Get off your high horse, Copenhagen cyclists
In Copenhagen, two-wheeled travellers act like they own the place. Columnist Michael Booth has had enough of the pushy, entitled cyclists.
Published: 12 August 2014 08:27 CEST
According to a 2010 analysis, a cyclist breaks the law every seven seconds in Copenhagen. Photo: Lars Krabbe/Polfoto
Cyclists are under attack.
Not something you would expect to hear in connection with Copenhagen, the self-proclaimed Cycle Capital of Europe, and arguably the most bike-friendly city in the world, with its 400km of bike lanes, cycle ‘super highways’, and that swish new cycle gyratory thingy in Sydhavn, not to mention those new ‘intelligent’ city bikes just launched at a cost of 50,000 kroner ($9,000) per piece. And at Post Danmark Rundt time, to boot.
They say over a third of people commute by bike in the Danish capital but that's not enough for City Hall: they have to get even more of us on our bikes – 50 percent – if they are going to meet their 2020 CO2 target (will they meet it, won’t they? The tension! Come on, we all know, with politicians involved, come the time they will massage the figures – they’ll leave out the airport's emissions, or Mærsk’s, or something).
This, then, is a city very much geared to two-wheeled transport, to an almost fanatical degree. It is a cyclist's paradise, or so you’d think. But recently there have been grumblings both from, and about, Copenhagen’s cyclists and my sense is the grumblings are eventually going to grow into a crescendo.
In January new fines were introduced for cyclists who violate traffic laws – 1,000 kroner for crossing a red light; 700 kroner for riding on the pavement. Then there was the recent ‘scandal’ of the company that was removing bikes illegally parked on private property and charging owners the grand sum of 187 kroner to get them back. The cyclists really didn’t like that. “Extortion! Theft!” they cried.
Then it was the bus passengers’ turn: they had had enough of being mown down by cyclists when trying to disembark from their bus. Cyclists are supposed to stop to allow passengers to cross the cycle path to reach the pavement, but few bothering to wait, with calamitous results for both parties.
The other day Politiken’s website posted a film with a plea from a local blind man to the city’s cyclists. We saw the man come perilously close to being run over by cyclists who, once again, considered their journey too important to slow down for a man with a white stick.
Tensions are simmering and I am afraid the finger of blame points very clearly at the cyclists, or at least some of them.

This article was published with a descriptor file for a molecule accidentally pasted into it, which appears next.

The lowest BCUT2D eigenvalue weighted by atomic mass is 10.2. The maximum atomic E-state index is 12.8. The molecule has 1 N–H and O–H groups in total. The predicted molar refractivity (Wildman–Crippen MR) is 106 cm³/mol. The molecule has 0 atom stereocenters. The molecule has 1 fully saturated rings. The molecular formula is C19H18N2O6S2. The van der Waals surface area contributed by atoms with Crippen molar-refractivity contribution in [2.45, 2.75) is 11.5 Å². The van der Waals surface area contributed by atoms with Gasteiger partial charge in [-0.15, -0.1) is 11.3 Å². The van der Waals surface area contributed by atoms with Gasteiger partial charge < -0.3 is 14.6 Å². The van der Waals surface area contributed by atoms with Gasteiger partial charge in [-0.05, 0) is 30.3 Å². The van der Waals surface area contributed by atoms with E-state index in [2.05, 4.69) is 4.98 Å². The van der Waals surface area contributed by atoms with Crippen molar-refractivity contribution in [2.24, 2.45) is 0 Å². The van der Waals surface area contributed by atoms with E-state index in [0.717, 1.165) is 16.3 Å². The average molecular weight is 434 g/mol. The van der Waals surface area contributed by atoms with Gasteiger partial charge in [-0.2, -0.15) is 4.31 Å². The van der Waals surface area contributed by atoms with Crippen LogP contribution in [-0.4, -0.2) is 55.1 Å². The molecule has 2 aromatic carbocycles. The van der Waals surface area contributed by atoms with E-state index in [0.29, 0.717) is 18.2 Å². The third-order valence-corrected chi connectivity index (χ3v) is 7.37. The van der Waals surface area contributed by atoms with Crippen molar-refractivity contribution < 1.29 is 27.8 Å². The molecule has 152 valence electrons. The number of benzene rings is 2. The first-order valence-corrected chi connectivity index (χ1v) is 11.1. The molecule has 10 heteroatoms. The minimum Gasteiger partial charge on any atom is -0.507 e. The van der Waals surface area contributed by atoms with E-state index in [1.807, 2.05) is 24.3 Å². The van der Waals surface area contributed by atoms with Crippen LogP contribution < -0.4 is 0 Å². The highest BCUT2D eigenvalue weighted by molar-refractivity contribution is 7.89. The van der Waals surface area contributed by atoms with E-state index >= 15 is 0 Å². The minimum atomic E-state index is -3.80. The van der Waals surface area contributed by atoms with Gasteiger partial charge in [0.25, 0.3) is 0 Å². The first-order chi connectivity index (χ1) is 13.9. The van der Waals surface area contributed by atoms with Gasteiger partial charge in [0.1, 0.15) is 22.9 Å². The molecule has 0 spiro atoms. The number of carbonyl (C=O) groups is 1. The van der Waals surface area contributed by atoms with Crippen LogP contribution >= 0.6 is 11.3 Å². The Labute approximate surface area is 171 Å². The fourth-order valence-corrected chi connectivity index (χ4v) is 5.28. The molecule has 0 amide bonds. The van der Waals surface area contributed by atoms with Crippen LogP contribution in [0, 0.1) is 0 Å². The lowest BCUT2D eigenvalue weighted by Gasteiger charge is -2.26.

A Dutch friend visiting recently was quite aghast at the aggressive attitude of Danish cyclists. They were way pushier, cycled notably faster, and were more irascible than those in Amsterdam, she said. “They need to take a chill pill.”
An incident I witnessed on a packed intercity train the other day sums up what I can’t help feeling is a kind of growing extremism at work in Danish cycling culture. A female cyclist demanded that three passengers – including a mother and her small daughter – leave their seats along the wall of the carriage, as they were multi-purpose seats – i.e. for bikes and/or passengers. To my astonishment, they dutifully did so, the seat bottoms automatically flipping up obligingly. The cyclist then parked her bike and sat down on the one remaining seat. She did this with no acknowledgement whatsoever of the other passengers’ sacrifice and in a manner which, in its display of entitlement and moral superiority, evoked some kind of absolute monarch ascending her throne.
I think this moral superiority, this arrogant sense of entitlement to all of the city’s public spaces on the part of Copenhagen’s cyclists, might lie at the heart of the problem.
The thing is, I don’t believe that the majority of people who choose two wheels over four do so for purely altruistic reasons. They aren’t doing it to reduce CO2 emissions, or help the traffic flow, they are cycling because it is cheap and quick, and perhaps it helps them keep fit.
If they could afford a car, and if it was convenient to drive (i.e. the traffic wasn’t too bad and there was parking), many – most? – would probably do so.
So let’s cut the moral highground crap, shall we?
Some more tips for Copenhagen’s cyclists: how about you don’t jump red lights or ride on the pavement? Then you won’t get fined. How about you stop to let bus passengers and blind people cross your cycle highways? Then there won’t be any accidents. How about you park legally, or somewhere that doesn’t block a pavement being used by people pushing prams or the elderly, or the entrance to people’s homes? Then you won’t get your bike taken away.
Michael Booth is the author of The Almost Nearly Perfect People: The Truth About the Nordic Miracle available now on Amazon and is a regular contributor to publications including the Guardian and Monocle.
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